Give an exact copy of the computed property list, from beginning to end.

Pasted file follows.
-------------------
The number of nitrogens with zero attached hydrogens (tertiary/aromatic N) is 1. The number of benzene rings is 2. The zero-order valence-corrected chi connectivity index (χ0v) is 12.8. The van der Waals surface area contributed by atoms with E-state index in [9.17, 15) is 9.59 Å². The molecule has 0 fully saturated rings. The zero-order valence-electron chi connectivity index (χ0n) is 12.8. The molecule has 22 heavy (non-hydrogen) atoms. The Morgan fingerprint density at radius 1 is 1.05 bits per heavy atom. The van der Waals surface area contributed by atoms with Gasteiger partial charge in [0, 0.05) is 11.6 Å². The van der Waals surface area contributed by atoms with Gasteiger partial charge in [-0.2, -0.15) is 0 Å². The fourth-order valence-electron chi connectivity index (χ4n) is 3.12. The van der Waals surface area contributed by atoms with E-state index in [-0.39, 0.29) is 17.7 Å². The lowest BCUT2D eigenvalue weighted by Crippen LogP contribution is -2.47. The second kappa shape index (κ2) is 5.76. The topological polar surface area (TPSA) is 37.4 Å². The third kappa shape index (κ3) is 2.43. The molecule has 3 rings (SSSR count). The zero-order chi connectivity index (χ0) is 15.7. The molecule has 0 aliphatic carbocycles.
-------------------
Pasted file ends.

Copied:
The number of nitrogens with zero attached hydrogens (tertiary/aromatic N) is 1. The number of benzene rings is 2. The zero-order valence-corrected chi connectivity index (χ0v) is 12.8. The van der Waals surface area contributed by atoms with E-state index in [9.17, 15) is 9.59 Å². The molecule has 0 fully saturated rings. The zero-order valence-electron chi connectivity index (χ0n) is 12.8. The molecule has 22 heavy (non-hydrogen) atoms. The Morgan fingerprint density at radius 1 is 1.05 bits per heavy atom. The van der Waals surface area contributed by atoms with Gasteiger partial charge in [0, 0.05) is 11.6 Å². The van der Waals surface area contributed by atoms with Gasteiger partial charge in [-0.2, -0.15) is 0 Å². The fourth-order valence-electron chi connectivity index (χ4n) is 3.12. The van der Waals surface area contributed by atoms with E-state index in [-0.39, 0.29) is 17.7 Å². The lowest BCUT2D eigenvalue weighted by Crippen LogP contribution is -2.47. The second kappa shape index (κ2) is 5.76. The topological polar surface area (TPSA) is 37.4 Å². The third kappa shape index (κ3) is 2.43. The molecule has 3 rings (SSSR count). The zero-order chi connectivity index (χ0) is 15.7. The molecule has 0 aliphatic carbocycles.